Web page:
We moved forward. And then the damn CandyLand gods decided they were going to make this even harder on me. Every single time I picked up a card, I moved substantially ahead. I even tried to cheat to make myself lose, but it seemed they were destined for me to win. I’d skip a turn, only move one square if I was supposed to move two, but still I ended up in the Candy Kingdom before either of the girls.

That did not go over well.

Another crying spell, and I ran upstairs to get Chutes and Ladders, thinking a change of game would brighten the mood.

I was so wrong.

We didn’t get past the first row of ladders when the middle one started trying to cheat. By the time we were on the second row, the baby had kicked the board twice, throwing all the pieces scattering and having everyone struggle to remember where they were. Which of course led to arguments and accusations.

With three kids yelling at one another and demanding the other move their piece back one space, I couldn’t handle it anymore. I stood up, grabbed the board game and shoved it back in the box.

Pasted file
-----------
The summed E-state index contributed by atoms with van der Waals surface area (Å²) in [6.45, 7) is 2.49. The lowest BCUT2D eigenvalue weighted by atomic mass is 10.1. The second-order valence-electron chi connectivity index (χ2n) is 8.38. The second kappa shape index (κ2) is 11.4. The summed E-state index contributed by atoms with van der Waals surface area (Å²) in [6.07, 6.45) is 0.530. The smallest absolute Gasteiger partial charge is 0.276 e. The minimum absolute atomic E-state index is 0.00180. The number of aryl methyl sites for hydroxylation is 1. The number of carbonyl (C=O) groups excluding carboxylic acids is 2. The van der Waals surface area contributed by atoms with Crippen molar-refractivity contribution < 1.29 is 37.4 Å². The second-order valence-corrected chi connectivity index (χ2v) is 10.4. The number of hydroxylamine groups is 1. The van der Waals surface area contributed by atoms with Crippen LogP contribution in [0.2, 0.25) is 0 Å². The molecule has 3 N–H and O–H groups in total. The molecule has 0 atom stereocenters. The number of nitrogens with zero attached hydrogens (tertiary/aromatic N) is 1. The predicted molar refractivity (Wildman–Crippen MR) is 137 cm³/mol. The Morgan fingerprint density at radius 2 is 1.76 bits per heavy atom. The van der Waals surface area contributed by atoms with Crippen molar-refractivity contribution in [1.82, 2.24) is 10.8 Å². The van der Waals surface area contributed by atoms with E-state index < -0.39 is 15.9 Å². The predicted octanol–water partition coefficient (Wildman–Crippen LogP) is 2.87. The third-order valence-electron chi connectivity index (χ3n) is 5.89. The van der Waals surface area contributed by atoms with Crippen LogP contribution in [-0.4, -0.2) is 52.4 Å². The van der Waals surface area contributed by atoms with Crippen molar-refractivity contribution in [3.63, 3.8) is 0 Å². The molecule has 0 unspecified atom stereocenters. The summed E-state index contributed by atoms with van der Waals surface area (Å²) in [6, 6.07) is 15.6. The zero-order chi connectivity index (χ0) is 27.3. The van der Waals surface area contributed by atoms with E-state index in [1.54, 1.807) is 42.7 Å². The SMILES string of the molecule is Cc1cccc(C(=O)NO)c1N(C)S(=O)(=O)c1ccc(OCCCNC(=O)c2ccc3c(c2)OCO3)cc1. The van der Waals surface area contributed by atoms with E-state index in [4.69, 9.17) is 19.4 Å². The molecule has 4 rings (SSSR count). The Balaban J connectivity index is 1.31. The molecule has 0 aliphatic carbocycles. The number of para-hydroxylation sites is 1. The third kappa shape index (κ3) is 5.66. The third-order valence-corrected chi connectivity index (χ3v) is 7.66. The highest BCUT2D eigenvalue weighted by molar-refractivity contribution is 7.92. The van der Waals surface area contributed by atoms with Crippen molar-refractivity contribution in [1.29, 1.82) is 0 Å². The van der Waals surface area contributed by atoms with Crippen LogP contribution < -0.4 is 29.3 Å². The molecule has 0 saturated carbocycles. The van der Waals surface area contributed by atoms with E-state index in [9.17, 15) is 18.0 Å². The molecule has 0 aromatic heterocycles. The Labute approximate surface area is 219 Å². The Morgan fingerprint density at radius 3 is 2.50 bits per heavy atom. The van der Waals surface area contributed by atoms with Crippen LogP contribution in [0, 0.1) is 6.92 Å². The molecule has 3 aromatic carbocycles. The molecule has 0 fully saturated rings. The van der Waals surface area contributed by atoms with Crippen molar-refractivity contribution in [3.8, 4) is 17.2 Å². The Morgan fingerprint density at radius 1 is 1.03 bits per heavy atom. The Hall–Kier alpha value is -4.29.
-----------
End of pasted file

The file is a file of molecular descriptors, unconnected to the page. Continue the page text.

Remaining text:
“What are you doing?” one of them asked.

“Putting the game away,” I said in my not-so-nice-mommy voice.

“But whhhyyy?”

And then I lost it. “Why? Because this isn’t fun. You’re not having fun. You’re sister’s not having fun. Your bother’s not having fun. I’m definitely NOT having fun. Games are supposed to be fun. Apparently the McConnell family is not designed to like games!” I stormed off out of the room.

Damn. Not the best way to handle the situation.

But I’m not going to give up. I love games. Love them. And I can’t wait until they are a little bit older and can play games like Scrabble and Life and Apples to Apples. So I have to keep pursuing this. I have to learn how to handle it. I have to show them that this can be fun.

And here’s what I learned for next time…

  • The baby is not yet ready for board games. He needs to be entertained elsewhere, or he will never give us enough peace to play a game.
  • Holding him on my lap with us “playing together” does not work.
  • We need to talk more about winning and losing.
  • I need to be more aware of timing when I start these things.
  • And I think I need to take a Xanax before we begin playing.